During a mating process between the outlet cap 96 and the insert receptacle 14, the ink bottle mating end 77 of the probe 76 passes through the passage 104 of the outlet cap 96. After passing through the passage 104, the ink bottle mating end 77 slidably passes through the passage 108 of the diaphragm 106. The slidable engagement between the probe 76 and the opening 108 forms a liquid tight and gas tight seal due to the fact that the opening 108 has a smaller diameter than the diameter of the ink passage 78 of the probe 76. As the probe 76 slides through the opening 108, the diaphragm 106 clings to the outer surface of the probe 76, thereby sealingly engaging the probe 76.
As the probe 76 slides further into the outlet cap 96, the probe engages the split diaphragm 110. The split diaphragm 110 has a thin membrane on its outer surface, which is formed by an incomplete formation of the slit 112. As the probe 76 is urged into the slit 112, the slit 112 is punctured and tears along a distance that allows the probe 76 to fully pass through the slit 112. The remaining untorn portion of the slit 112 clings or conforms to the exterior of the probe 76, thereby providing a barrier against leaks. That is, the spilt diaphragm 110 clings to the outer surface of the probe 76, thereby sealingly engaging the probe 76. The probe 76 preferably passes through the diaphragm 110 a distance that allows a maximum amount of ink to pass from the ink bottle 16 into the probe 76. That is, the probe 76 is sized so to minimize the effects of damming within the ink bottle 16.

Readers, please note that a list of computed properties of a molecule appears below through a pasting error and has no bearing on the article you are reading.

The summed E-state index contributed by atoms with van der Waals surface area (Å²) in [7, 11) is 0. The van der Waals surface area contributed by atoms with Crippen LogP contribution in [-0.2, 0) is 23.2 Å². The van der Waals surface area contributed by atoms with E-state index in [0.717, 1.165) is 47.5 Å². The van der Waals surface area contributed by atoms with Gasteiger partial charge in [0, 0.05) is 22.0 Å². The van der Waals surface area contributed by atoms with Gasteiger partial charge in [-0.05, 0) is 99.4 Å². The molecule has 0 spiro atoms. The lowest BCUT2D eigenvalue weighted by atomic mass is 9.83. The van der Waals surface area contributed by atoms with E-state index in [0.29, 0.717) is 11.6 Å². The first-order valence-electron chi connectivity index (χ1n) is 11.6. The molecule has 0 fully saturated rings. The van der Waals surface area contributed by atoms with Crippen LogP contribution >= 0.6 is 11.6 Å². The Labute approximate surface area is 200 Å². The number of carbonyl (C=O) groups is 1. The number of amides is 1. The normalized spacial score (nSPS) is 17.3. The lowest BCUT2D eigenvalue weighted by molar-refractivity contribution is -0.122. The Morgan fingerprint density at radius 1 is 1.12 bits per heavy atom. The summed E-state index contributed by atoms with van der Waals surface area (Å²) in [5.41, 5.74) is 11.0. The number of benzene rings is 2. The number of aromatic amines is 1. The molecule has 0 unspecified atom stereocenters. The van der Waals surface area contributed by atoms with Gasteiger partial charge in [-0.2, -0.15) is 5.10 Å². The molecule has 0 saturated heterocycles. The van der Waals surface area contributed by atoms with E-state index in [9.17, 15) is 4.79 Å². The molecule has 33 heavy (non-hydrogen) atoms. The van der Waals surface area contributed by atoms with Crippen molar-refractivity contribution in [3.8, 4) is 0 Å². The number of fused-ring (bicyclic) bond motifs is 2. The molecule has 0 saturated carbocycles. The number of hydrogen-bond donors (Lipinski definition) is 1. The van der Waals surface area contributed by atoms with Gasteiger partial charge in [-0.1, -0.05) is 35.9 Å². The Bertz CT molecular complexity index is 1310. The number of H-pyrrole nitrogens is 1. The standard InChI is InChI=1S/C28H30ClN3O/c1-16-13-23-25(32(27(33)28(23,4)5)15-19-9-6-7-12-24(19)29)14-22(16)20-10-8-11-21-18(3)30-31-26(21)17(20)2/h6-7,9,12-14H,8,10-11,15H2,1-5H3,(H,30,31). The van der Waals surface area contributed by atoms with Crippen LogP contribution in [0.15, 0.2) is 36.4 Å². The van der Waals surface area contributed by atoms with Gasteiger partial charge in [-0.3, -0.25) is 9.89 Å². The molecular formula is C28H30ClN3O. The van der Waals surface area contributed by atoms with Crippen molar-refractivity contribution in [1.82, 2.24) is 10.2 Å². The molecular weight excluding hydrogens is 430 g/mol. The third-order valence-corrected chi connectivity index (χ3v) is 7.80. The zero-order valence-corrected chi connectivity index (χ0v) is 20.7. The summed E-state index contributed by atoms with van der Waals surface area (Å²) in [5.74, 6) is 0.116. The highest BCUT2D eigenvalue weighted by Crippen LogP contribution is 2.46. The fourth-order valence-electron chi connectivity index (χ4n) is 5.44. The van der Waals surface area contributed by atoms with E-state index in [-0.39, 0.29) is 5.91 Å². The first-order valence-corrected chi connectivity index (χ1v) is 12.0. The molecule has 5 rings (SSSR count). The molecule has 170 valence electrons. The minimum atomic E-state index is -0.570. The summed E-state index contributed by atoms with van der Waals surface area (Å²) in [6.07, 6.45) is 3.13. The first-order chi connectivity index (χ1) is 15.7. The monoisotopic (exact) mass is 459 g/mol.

As the probe 76 is slidably disengaged from the outlet cap 96, the diaphragms 106 and 110 cling to the outer walls of the probe 76. The diaphragm 106 everts, or moves downward in the direction of D. The eversion of the diaphragm 106 causes excess fluid retained above and below the diaphragm 110 to be suctioned or funneled into a space between the diaphragm 106 and the diaphragm 110. After the probe 76 fully disengages from the outlet cap, the sides 111 and 113 of the diaphragm 110 snap back together due to the nature of the elastomeric material that forms the diaphragm 110, thereby closing the slit 112.